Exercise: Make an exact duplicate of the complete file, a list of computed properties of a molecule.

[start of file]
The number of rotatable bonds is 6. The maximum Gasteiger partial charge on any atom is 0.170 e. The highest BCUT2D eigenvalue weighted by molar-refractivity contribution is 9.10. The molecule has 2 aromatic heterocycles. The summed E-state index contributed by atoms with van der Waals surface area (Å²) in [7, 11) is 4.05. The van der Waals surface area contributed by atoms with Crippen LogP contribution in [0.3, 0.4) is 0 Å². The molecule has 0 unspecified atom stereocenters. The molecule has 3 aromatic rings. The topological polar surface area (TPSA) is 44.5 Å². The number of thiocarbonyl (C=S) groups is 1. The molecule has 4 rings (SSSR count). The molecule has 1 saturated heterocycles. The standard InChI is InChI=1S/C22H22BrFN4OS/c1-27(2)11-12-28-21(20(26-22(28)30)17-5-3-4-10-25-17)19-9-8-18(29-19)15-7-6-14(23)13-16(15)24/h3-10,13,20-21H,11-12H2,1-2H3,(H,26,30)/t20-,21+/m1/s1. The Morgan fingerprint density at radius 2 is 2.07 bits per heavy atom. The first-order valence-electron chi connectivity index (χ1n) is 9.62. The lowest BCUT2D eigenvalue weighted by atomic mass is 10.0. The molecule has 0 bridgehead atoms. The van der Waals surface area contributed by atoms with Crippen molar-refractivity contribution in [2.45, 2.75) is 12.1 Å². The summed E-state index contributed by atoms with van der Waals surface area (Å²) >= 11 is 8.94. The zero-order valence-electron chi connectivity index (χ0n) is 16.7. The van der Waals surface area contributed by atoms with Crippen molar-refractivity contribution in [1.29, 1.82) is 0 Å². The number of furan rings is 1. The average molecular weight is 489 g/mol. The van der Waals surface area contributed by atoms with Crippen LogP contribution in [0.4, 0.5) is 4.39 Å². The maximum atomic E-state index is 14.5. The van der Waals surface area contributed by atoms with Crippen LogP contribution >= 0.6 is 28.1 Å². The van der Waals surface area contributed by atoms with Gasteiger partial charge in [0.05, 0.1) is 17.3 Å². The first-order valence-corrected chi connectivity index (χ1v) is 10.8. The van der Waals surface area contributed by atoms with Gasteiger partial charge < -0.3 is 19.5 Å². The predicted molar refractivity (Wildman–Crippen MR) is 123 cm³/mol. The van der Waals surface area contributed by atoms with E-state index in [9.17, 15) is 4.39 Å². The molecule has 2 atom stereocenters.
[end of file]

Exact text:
The number of rotatable bonds is 6. The maximum Gasteiger partial charge on any atom is 0.170 e. The highest BCUT2D eigenvalue weighted by molar-refractivity contribution is 9.10. The molecule has 2 aromatic heterocycles. The summed E-state index contributed by atoms with van der Waals surface area (Å²) in [7, 11) is 4.05. The van der Waals surface area contributed by atoms with Crippen LogP contribution in [0.3, 0.4) is 0 Å². The molecule has 0 unspecified atom stereocenters. The molecule has 3 aromatic rings. The topological polar surface area (TPSA) is 44.5 Å². The number of thiocarbonyl (C=S) groups is 1. The molecule has 4 rings (SSSR count). The molecule has 1 saturated heterocycles. The standard InChI is InChI=1S/C22H22BrFN4OS/c1-27(2)11-12-28-21(20(26-22(28)30)17-5-3-4-10-25-17)19-9-8-18(29-19)15-7-6-14(23)13-16(15)24/h3-10,13,20-21H,11-12H2,1-2H3,(H,26,30)/t20-,21+/m1/s1. The Morgan fingerprint density at radius 2 is 2.07 bits per heavy atom. The first-order valence-electron chi connectivity index (χ1n) is 9.62. The lowest BCUT2D eigenvalue weighted by atomic mass is 10.0. The molecule has 0 bridgehead atoms. The van der Waals surface area contributed by atoms with Crippen molar-refractivity contribution in [2.45, 2.75) is 12.1 Å². The summed E-state index contributed by atoms with van der Waals surface area (Å²) >= 11 is 8.94. The zero-order valence-electron chi connectivity index (χ0n) is 16.7. The van der Waals surface area contributed by atoms with Crippen molar-refractivity contribution in [1.29, 1.82) is 0 Å². The number of furan rings is 1. The average molecular weight is 489 g/mol. The van der Waals surface area contributed by atoms with Crippen LogP contribution in [0.4, 0.5) is 4.39 Å². The maximum atomic E-state index is 14.5. The van der Waals surface area contributed by atoms with Crippen LogP contribution >= 0.6 is 28.1 Å². The van der Waals surface area contributed by atoms with Gasteiger partial charge in [0.05, 0.1) is 17.3 Å². The first-order valence-corrected chi connectivity index (χ1v) is 10.8. The van der Waals surface area contributed by atoms with Gasteiger partial charge < -0.3 is 19.5 Å². The predicted molar refractivity (Wildman–Crippen MR) is 123 cm³/mol. The van der Waals surface area contributed by atoms with E-state index in [9.17, 15) is 4.39 Å². The molecule has 2 atom stereocenters.